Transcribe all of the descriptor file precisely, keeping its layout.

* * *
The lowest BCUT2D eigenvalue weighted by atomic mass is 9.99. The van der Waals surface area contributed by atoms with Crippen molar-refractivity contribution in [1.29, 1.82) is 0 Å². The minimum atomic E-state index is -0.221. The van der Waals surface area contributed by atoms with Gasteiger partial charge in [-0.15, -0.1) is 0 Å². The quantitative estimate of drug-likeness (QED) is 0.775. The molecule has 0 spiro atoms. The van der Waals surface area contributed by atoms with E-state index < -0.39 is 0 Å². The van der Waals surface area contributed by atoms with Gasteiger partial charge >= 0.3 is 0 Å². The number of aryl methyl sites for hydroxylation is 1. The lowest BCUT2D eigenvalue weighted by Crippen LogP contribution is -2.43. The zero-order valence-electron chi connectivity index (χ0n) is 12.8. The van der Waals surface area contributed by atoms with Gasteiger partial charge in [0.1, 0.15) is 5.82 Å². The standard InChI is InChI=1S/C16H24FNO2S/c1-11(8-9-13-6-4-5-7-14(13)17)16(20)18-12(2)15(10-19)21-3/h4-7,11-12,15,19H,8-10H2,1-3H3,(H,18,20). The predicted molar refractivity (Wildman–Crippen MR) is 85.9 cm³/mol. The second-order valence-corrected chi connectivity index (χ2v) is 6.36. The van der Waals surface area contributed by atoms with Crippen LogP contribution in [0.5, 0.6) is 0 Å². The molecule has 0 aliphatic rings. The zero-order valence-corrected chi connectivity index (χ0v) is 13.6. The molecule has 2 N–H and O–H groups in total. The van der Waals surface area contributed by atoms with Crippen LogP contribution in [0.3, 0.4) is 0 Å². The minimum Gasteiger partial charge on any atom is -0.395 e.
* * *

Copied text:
The lowest BCUT2D eigenvalue weighted by atomic mass is 9.99. The van der Waals surface area contributed by atoms with Crippen molar-refractivity contribution in [1.29, 1.82) is 0 Å². The minimum atomic E-state index is -0.221. The van der Waals surface area contributed by atoms with Gasteiger partial charge in [-0.15, -0.1) is 0 Å². The quantitative estimate of drug-likeness (QED) is 0.775. The molecule has 0 spiro atoms. The van der Waals surface area contributed by atoms with E-state index < -0.39 is 0 Å². The van der Waals surface area contributed by atoms with Gasteiger partial charge >= 0.3 is 0 Å². The number of aryl methyl sites for hydroxylation is 1. The lowest BCUT2D eigenvalue weighted by Crippen LogP contribution is -2.43. The zero-order valence-electron chi connectivity index (χ0n) is 12.8. The van der Waals surface area contributed by atoms with Gasteiger partial charge in [0.1, 0.15) is 5.82 Å². The standard InChI is InChI=1S/C16H24FNO2S/c1-11(8-9-13-6-4-5-7-14(13)17)16(20)18-12(2)15(10-19)21-3/h4-7,11-12,15,19H,8-10H2,1-3H3,(H,18,20). The predicted molar refractivity (Wildman–Crippen MR) is 85.9 cm³/mol. The second-order valence-corrected chi connectivity index (χ2v) is 6.36. The van der Waals surface area contributed by atoms with Crippen LogP contribution in [0.5, 0.6) is 0 Å². The molecule has 0 aliphatic rings. The zero-order valence-corrected chi connectivity index (χ0v) is 13.6. The molecule has 2 N–H and O–H groups in total. The van der Waals surface area contributed by atoms with Crippen LogP contribution in [0.3, 0.4) is 0 Å². The minimum Gasteiger partial charge on any atom is -0.395 e.